Who has a stake in the results of delivering a solution? What responsibilities does each stakeholder have with regard to delivering a solution? Are stakeholders developing or testing the solution? Are they requesting capabilities and business benefits? Are they providing expertise, validation, or approval
What artifacts will be developed? (Examples: documents, storyboards, use case diagrams, business process diagrams, and glossaries)
Folder structure
How will the information be organized so that it's easy to navigate? (See Rational Requirements Composer roles.) What needs to happen to make to the structure easy for Reviewers and Approvers to navigate?
What is the strategy for linking the artifacts together? How do team members need to navigate, and what makes sense to the team? (Examples: use case scenario to storyboard scenario or business process task to user interface sketch?)
Contextual information
Will reference material be collected and retained in Rational Requirements Composer? (Examples; photos of whiteboard work, documents, presentations that initiated the project)
What templates exist for requirements artifacts? (Examples: use case template, vision statement)
Which stakeholders need to collaborate on requirements? What is the plan for collaborating with your stakeholders? When will comments start? Are they ongoing? Will both formal and informal reviews be conducted?
What reviews are required for each artifact or set of artifacts, and who will review them? What is the level of formality required for each review?
What reports are deliverables, and is there a specific format required?
All of the requirements and contextual artifacts are contained in the Rational Requirements Composer project. Will tagging be used to make it easier to mark and find artifacts?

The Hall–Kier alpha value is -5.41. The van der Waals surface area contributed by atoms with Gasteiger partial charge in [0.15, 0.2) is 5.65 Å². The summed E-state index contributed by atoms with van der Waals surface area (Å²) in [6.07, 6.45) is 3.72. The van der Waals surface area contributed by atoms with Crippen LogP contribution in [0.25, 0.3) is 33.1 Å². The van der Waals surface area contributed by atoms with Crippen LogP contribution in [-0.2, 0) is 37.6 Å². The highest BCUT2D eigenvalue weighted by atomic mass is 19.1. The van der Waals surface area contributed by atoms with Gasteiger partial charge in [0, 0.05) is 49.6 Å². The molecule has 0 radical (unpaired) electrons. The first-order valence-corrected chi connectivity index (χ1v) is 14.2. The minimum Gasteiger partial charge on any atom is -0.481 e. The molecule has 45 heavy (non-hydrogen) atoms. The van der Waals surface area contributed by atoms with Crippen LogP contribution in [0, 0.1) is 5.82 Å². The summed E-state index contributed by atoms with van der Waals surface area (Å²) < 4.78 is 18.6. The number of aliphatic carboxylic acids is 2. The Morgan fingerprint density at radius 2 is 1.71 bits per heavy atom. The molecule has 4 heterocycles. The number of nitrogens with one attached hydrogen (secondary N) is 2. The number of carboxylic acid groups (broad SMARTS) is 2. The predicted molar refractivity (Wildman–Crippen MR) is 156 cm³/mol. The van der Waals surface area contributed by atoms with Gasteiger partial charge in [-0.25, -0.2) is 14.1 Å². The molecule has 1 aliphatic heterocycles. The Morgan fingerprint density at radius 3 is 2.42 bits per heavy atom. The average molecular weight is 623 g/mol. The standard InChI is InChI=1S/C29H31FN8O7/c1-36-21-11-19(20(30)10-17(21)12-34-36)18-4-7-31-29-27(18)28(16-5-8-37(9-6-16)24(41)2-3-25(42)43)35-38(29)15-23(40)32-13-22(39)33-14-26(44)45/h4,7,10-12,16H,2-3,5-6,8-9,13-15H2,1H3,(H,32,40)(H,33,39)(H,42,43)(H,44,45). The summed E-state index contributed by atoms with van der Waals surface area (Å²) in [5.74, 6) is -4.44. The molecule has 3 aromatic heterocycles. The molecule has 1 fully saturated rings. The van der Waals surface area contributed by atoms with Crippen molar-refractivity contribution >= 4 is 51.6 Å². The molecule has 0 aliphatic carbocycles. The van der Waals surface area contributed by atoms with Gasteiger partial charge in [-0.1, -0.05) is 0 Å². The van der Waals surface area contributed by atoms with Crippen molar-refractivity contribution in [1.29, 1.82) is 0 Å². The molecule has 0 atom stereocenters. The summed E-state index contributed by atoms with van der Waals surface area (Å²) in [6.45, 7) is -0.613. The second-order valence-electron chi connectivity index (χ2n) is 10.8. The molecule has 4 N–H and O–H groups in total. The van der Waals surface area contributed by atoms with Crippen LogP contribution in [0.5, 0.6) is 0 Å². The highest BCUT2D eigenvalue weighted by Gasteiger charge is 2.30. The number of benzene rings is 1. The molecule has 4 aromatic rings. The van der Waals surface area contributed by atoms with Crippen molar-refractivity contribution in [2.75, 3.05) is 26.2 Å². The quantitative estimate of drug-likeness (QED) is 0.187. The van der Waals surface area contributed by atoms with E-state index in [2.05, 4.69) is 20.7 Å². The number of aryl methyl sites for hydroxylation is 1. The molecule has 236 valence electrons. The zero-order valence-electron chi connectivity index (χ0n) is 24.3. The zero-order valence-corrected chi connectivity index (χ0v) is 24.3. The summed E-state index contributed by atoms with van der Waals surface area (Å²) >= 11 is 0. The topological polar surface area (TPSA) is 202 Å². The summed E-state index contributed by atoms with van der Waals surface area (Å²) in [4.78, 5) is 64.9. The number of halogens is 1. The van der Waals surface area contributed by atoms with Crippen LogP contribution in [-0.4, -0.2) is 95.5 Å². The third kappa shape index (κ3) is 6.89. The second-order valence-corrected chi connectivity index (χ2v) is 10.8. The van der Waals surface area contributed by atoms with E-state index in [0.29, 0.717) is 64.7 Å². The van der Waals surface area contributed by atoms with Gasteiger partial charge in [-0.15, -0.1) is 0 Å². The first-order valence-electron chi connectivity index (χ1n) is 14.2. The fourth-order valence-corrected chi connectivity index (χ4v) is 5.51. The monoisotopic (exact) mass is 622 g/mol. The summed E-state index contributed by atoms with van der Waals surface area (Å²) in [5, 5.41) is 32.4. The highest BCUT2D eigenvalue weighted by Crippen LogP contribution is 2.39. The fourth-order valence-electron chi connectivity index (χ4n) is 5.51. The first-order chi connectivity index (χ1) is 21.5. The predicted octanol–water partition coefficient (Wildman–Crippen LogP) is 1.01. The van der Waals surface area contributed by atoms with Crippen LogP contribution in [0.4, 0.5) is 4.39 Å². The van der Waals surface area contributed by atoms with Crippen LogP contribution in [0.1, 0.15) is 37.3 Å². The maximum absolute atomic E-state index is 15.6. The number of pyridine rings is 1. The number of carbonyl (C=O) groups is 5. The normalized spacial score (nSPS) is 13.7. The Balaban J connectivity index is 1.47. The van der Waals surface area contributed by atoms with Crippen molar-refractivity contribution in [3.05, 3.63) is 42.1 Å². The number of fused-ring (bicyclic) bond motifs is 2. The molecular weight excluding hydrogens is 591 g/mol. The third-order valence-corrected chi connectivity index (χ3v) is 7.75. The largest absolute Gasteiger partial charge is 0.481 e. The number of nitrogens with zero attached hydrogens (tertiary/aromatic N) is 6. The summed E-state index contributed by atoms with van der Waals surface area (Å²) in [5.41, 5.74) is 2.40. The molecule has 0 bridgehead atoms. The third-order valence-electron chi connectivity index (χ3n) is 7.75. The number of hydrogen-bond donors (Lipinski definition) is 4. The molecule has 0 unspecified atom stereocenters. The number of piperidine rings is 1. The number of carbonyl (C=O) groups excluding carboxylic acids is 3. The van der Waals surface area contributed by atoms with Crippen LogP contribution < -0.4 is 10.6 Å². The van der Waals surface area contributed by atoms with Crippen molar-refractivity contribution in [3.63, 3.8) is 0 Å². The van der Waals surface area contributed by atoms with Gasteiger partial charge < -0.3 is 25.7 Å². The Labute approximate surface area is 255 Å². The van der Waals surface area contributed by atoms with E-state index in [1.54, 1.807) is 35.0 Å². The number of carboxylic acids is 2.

What attributes will be tracked for each requirement? (Examples: source, priority, complexity, and type)
Change management to requirements
When will requirements move from informal commenting and reviewing feedback to formally managing requirements with change requests or work items?


Audience includes the wider team of business stakeholders, operations and support, and project team members, including those in specific Rational Requirements Composer roles.

Figure 2. "Audience" includes all stakeholders
Audience overview diagram


Value of early feedback

When business stakeholders and operations are considered from the onset, you obtain valuable feedback early in the process. Operations, in particular, might refine requirements that could otherwise be missed or hide architectural risks. Eliciting this feedback early can improve responsiveness across the team and develop a shared sense of ownership.

Stakeholders include anyone who could be materially affected by the implementation of a new system or application (see the second citation in Resources). Even though some stakeholders might become end users, many others are affected by the business outcome of the system's delivery. As a result, stakeholders include all people who develop and deliver the system. Third parties that interact with the system or regulate the business are included, as are line-of-business people who are sponsoring the solution but not necessarily using it.

Insufficient stakeholder involvement can lead to missing requirements that are uncovered late in the development stage or not until the system goes lives. This often results in a delivered system that does not function as needed or work as intended.

The Stakeholder Collaboration Strategy needs to state:

  • Who the stakeholders are
  • What their responsibilities are in Rational Requirements Composer
  • If they are collaborators, how they will collaborate
  • If they are not collaborators, how their requirements and concerns will be addressed and included
  • What the Rational Requirements Composer roles of the stakeholders are

Use photos

Photos are useful for encouraging collaboration.Because photos are loaded through the Jazz web administration site, the server administrator can do this as part of creating user accounts.

Rational Requirements Composer roles

Table 1 describes the possible roles that people can play in Rational Requirements Composer processes. Most stakeholders are expected to retain Reviewer access for read-only review and full commenting capabilities. A few stakeholders may need Author access for creating artifacts.

Table 2. Rational Requirements Composer standard roles and responsibilities